Or, let’s say that you have a bad acne problem. And your doctor prescribes you something like doxycycline that you have been taking for years. Doxycycline may certainly improve your acne - but it’s also wreaking havoc on your system, killing off bacteria both bad - and good. And unfortunately under antibiotics, the bad bacteria usually end up winning compared to the good bacteria - filling your entire gastrointestinal tract.

The way that SIBO happens is when your GI tract is off due to the bad bacteria taking up residence. And the way that the bacteria take up residence is when you create a nice and comfortable home for them, with plenty of food for them to feed on in the form of an abundance of starches and sugars.

And once they’re there, they are very hard to get rid of.


I’m really passionate about SIBO, because it is a subject very near and dear to me.

For years I had been doing the paleo diet, then moved onto the keto diet - but I was still having issues with gas, bloating, cramping and constipation. No matter how hard I tried to change my diet, I wasn’t improving.

It was really frustrating - I’m trying to eat healthy, but it was actually making things worse. I finally got to the point where I was eating such a limited diet that it made life very difficult. And even when I ate perfectly, I was still having issues.

I knew that I couldn’t keep living like this. I needed a solution to my problem - one that would get me to a place where I could live my life without fear of needing to run for the bathroom.


Here’s what I did.

Once finding out SIBO was an issue, I knew that we had to kill off the bad bacteria that were causing the issues. And since the gut isn’t a sterile area, I knew that I had to also replace the bad bacteria with good bacteria.

Luckily for me, the keto diet is the perfect solution. SIBO is usually created by a diet high in starch, sugar and carbohydrates - all those carbs creates an environment which the bad bacteria really love - so by switching to more vegetables with fiber, there was more food for the good bacteria to feed on and less for the bad bacteria to feed on.

Additionally, I knew that I would need to kill off the bad bacteria to give the good bacteria  fighting chances. Just like you need to weed an overgrown garden before you plant the new plants, you need to tip things in the good bacteria’s favor.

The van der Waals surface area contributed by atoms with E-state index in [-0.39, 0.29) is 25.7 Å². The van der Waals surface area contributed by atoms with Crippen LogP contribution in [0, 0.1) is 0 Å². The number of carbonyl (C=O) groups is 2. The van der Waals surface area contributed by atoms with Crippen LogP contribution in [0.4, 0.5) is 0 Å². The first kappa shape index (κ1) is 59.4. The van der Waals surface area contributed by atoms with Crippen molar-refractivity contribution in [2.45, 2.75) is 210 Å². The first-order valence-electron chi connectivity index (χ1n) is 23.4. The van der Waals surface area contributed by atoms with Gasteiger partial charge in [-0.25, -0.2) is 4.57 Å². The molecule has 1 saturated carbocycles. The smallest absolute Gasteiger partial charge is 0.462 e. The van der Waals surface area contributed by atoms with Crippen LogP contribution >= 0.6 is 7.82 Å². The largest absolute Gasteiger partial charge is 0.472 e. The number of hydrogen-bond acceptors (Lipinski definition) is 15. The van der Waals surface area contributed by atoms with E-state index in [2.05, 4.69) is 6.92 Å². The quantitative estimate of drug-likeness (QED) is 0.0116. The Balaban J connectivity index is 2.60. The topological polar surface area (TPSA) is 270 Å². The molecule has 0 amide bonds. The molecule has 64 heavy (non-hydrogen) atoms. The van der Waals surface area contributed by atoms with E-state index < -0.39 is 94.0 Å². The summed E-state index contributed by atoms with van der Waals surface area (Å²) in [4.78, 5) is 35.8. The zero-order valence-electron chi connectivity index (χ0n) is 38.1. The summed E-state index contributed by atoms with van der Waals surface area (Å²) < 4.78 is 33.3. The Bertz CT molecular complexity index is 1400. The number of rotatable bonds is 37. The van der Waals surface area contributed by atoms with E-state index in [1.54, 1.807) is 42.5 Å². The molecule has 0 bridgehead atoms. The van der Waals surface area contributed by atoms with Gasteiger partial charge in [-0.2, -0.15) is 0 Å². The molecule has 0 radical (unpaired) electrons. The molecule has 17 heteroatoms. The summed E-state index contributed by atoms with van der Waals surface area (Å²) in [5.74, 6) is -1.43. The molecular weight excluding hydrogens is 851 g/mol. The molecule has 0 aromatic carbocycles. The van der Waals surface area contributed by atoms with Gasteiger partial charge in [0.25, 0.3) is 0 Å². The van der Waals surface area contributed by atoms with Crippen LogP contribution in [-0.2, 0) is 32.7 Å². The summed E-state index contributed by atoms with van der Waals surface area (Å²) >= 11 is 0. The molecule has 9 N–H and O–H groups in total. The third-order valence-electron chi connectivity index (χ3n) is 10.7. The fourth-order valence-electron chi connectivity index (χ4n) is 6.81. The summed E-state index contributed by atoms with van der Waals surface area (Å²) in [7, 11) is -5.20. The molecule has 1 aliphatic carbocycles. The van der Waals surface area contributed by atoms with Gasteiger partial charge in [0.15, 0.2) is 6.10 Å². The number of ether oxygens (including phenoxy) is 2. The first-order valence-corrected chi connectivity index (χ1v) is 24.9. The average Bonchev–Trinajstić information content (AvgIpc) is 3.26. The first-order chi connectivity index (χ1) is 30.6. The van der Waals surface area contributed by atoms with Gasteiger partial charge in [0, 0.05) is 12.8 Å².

After doing a lot of research and reading, I found two options: using an antibiotic (doxycycline, amoxicillin/clavulanate) or using herbal treatments. I’m not usually one to be super hippy, but the research found that using herbal treatments gave the same (or better) results for SIBO than the antibiotic - and with less side effects.

The way I think of it - the antibiotic is like using Round-up on your entire garden, killing off everything in its path nonselectively, while the herbal treatment was much more like being able to weed.

The two herbal treatments I opted for were allicin and berberine - from onions and barberry respectively, which are proven to work well together to eliminate the bad bacteria.

I also started trying to repopulate the gut with good bacteria. Foods with active cultures like miso, kimchi, sauerkraut and small portions of yogurt and kefir were introduced with the intent of seeding the gut with good bacteria.

I did keto for six months and saw some improvement- gradually certain vegetables were able to be reintroduced. However, things like green cabbage would still cause major issues, so I knew there was still work to be done.

After that, I wanted to get my bacteria profile even better, so I did an extreme form of fat fasting - I would only consume fat for several days at a time, usually three to four, and usually in the form of coffee or tea and doing a fasting refeed. I did this for around a month before slowly scaling back up to eating a meal once a day.

Guess what?

After the fasting period, the SIBO appeared to be cured! I can now enjoy onions, garlic, salad and cabbage without having any issues. In addition, I can digest a lot of other things much more easily now, being able to even eat safe starches like sweet potatoes and white rice without having major bloating.

SIBO is pretty terrible, but it doesn’t have to be a lifelong problem you fight against. The key is understanding that it is a bacterial problem and you have to both fix the symptoms and the cause.

To summarize:

  • Start on a keto diet, eliminating sugar and starches to starve the bad bacteria and feed the good bacteria with the low carb vegetables

  • Take herbal pharmaceuticals allicin and berberine to kill off the bad bacteria

  • Eat fermented foods like kimchi and yogurt to repopulate your gut with healthy bacteria

  • As another step, you can also perform a fat fast for several days at a time to get your bad bacteria under control